Time was when Mazda and Ford were in holy matrimony as far as cars were concerned. Among the models they shared for a variety of markets were the Mazda Bongo/Ford Econovan (eventually becoming the Ford Freda), Mazda 2/Ford Fiesta, and the Mazda BT-50/Ford Ranger. That last one was quite interesting, as the BT-50’s original Mazda chassis lasted only one generation before adopting the Ranger’s Ford-designed T6 platform.
The split came in 2016 when Ford sold off its remaining Mazda shares. On the one hand, it marked the Japanese carmaker’s comeback from collapse. The flip side is that Mazda then needed a new strategic partner for its pickup truck division, a role readily assumed by fellow Nippon marque Isuzu that sparked the possibility of a BT-50 and a D-Max sharing the same underpinnings.
Isuzu had first dibs on the union’s offspring when it released the next-generation D-Max in 2019. Now Mazda brings the second half of the equation by unveiling the new BT-50. Not only is it the first Mazda pickup in decades to have nothing in common with a Ford, but it’s also the first to bring the award-winning Kodo design language – to a truck.
The look elicits a momentary pause, brought about by seeing an elegant aesthetic commonly associated with sedans and crossovers now gracing a workhorse. It seemed like an odd union, even with the initial renders. But the more one thinks about the idea of a pickup as a lifestyle vehicle, the more it makes sense. An argument can be made that the Mazda elements dilute the ruggedness that Isuzu has been known for, yet an alternate view acknowledges that some visual refinement finally comes to the D-Max, the different badge notwithstanding.
In contrast to the gaping headlamps found on the D-Max, the BT-50 deploys slimmer, swept-back projectors that surround the now-bigger grille. The body is largely similar between the two, save for the omission of the additional cladding found on the Isuzu’s wheel wells. Even the hood strakes on the BT-50 look just a little less squared-off than on the D-Max, and the roof rails are almost flush with the sheet metal, further underscoring the Mazda’s emphasis on subtlety. A range of 16- to 18-inch alloy wheels complete the look.
Aboard the BT-50’s cabin, a redesigned steering wheel awaits at the controls, featuring a round hub that’s more in keeping with the rest of Mazda’s model range. There’s still room for five occupants to sit on perforated leather seats, surrounded by a two-tone black and brown interior finish for a bit of variety.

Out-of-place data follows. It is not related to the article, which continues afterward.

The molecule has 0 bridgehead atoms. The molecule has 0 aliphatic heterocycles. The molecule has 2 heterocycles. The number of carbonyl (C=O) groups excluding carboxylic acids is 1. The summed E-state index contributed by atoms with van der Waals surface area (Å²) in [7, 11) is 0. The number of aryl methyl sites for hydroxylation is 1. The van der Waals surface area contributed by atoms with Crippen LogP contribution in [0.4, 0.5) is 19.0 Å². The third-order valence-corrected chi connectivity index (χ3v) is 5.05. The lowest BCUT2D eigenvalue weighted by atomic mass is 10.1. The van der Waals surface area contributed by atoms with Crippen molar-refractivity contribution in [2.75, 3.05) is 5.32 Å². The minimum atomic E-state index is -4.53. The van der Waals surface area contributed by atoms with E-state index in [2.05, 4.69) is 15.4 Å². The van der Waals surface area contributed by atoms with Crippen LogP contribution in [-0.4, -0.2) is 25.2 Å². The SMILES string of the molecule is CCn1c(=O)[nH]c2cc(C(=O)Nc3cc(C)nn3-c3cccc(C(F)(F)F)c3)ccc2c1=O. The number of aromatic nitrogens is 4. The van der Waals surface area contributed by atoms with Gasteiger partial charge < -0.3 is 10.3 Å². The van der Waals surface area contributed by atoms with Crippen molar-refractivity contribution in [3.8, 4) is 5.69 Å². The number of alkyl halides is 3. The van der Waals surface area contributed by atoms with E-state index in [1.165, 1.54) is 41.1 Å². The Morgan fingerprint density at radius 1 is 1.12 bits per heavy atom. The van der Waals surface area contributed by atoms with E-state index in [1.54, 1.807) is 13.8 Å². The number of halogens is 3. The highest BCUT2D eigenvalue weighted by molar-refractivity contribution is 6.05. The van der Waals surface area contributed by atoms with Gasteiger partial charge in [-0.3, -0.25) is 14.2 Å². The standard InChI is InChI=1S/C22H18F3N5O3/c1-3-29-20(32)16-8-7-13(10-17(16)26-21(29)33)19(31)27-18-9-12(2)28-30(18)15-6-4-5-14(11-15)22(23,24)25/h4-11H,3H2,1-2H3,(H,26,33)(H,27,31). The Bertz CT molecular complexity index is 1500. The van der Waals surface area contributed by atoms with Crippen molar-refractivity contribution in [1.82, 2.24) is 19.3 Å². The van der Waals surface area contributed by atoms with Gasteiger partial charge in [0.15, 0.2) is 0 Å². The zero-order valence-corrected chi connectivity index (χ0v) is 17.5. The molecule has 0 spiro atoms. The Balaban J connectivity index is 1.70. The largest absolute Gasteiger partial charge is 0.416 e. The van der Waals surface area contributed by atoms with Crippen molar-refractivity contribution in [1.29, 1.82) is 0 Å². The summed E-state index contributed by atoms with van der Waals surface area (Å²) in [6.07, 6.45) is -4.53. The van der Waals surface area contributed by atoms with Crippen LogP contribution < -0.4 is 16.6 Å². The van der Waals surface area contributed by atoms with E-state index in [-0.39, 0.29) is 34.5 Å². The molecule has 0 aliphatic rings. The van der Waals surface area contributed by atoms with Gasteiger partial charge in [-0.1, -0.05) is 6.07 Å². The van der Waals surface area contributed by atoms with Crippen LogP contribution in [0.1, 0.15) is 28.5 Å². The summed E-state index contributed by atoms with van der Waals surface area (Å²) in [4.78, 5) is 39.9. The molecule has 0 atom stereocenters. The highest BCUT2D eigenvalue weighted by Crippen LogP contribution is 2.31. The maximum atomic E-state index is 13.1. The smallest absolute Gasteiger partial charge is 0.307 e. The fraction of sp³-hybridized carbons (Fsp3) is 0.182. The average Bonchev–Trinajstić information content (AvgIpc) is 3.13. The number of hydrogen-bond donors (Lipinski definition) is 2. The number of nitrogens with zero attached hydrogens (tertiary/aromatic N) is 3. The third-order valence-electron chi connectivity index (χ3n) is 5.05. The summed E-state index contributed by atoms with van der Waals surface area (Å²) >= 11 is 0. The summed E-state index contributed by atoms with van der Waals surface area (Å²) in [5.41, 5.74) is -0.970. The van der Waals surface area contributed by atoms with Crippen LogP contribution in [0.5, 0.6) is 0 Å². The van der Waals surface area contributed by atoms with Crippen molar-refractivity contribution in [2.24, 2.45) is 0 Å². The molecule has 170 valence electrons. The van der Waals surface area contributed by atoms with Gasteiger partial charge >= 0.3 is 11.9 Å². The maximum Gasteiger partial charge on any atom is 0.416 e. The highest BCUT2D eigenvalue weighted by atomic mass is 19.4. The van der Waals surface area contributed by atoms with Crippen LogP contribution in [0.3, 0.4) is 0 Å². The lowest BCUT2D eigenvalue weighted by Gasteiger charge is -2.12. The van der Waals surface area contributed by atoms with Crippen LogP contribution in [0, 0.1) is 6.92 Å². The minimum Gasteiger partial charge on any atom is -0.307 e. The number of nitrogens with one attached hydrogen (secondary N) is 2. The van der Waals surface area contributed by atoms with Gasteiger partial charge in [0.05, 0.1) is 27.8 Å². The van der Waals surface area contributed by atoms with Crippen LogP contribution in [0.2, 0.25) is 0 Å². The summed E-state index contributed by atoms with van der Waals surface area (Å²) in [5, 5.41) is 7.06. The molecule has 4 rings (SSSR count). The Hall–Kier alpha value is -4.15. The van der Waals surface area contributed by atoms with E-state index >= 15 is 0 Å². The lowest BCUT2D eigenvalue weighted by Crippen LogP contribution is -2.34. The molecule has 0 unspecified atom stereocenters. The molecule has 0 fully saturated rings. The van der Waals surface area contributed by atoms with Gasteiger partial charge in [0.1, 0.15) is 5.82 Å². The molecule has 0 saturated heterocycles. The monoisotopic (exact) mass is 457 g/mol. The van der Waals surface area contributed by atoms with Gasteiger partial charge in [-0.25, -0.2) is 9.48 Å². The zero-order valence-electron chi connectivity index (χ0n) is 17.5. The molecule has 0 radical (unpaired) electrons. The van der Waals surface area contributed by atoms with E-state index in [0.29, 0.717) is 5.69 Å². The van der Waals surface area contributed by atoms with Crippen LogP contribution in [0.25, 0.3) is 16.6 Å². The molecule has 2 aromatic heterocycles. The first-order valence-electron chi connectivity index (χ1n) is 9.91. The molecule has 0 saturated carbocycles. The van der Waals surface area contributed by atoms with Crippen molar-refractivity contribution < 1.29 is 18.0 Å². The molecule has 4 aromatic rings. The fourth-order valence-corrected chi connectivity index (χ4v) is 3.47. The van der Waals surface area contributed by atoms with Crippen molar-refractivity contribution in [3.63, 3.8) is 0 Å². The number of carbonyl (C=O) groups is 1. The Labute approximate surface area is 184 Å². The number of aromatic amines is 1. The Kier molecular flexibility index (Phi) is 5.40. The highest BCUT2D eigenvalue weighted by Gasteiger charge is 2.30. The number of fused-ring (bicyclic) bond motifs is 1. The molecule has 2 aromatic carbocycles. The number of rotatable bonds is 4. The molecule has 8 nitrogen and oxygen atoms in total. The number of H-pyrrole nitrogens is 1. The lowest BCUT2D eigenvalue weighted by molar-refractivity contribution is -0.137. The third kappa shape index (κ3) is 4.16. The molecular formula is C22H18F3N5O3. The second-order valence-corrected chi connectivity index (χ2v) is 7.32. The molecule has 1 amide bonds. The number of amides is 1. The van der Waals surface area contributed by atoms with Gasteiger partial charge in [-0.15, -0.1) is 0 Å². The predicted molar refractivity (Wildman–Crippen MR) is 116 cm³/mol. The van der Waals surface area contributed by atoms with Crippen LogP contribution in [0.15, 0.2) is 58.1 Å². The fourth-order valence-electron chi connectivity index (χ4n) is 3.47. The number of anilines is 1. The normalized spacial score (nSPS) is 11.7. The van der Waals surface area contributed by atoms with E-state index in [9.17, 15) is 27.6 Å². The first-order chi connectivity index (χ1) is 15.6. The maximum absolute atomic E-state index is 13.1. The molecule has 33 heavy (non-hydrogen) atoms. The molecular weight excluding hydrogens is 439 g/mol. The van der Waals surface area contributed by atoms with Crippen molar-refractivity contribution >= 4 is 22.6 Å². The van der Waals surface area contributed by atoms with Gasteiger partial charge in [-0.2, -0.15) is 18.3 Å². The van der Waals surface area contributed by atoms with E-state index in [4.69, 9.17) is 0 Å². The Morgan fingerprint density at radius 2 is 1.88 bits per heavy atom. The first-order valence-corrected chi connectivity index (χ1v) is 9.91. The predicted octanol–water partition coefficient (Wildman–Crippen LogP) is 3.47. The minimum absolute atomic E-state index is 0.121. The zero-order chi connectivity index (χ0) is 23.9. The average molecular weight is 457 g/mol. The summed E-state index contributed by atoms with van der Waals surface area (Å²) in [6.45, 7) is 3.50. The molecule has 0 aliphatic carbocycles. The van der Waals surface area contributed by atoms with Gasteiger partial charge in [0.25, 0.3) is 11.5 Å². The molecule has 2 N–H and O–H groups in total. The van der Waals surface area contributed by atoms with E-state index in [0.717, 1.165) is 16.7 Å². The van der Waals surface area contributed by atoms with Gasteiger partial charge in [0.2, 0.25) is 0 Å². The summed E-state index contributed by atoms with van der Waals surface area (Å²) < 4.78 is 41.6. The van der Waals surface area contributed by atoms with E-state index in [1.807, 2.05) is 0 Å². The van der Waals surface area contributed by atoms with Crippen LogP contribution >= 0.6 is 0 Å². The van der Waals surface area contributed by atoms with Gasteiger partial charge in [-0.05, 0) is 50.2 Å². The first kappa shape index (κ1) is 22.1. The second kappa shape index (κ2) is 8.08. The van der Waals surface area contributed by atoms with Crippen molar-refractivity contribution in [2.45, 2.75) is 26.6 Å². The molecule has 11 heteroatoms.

Similar to the D-Max, a row of buttons has replaced the arguably more tactile climate control knobs; it’s more streamlined from a layout perspective, but the tight spacing of the switches potentially makes accidental button presses a likely scenario. At least the touchscreen head unit has grown bigger at nine inches, offering Apple CarPlay and Android Auto.
The Gen 3 Ranger-era 3.2L Duratorq has been exorcised from under the hood, but there’s no Skyactiv-D inside, despite the BT-50 being a Mazda. Instead, an Isuzu-bred 3.0L turbodiesel takes its place. The new engine makes 187 hp with 450 Nm of torque coming in as early as 1,600 rpm, working in tandem with either a manual or automatic transmission that has six forward gears each.
The BT-50 still has the same payload and towing capacity, which are still rated at more than 1,000 and 3,500 kgs., respectively. Drivetrain options include 4x2 and 4x4 versions, with the latter offering 2H, 4H, and 4L settings coupled with a rear differential lock that should dispel lingering doubts about the capability of such a well-dressed pickup.
The new BT-50 (at least for the Australian market) comes standard with autonomous emergency braking, adaptive cruise control, lane-keeping assist, and blind-spot monitoring. So it’s a smarter and safer pickup than before. Stronger? It doesn’t look like it on paper, but the jury’s still out. More stylish? Absolutely, thanks to the Kodo aesthetic. But here’s the thing: even the old BT-50 was a head-turner compared to its rivals. For Mazda’s new model to gain traction in the highly-competitive pickup segment, here’s hoping that the Isuzu factor works in its favor.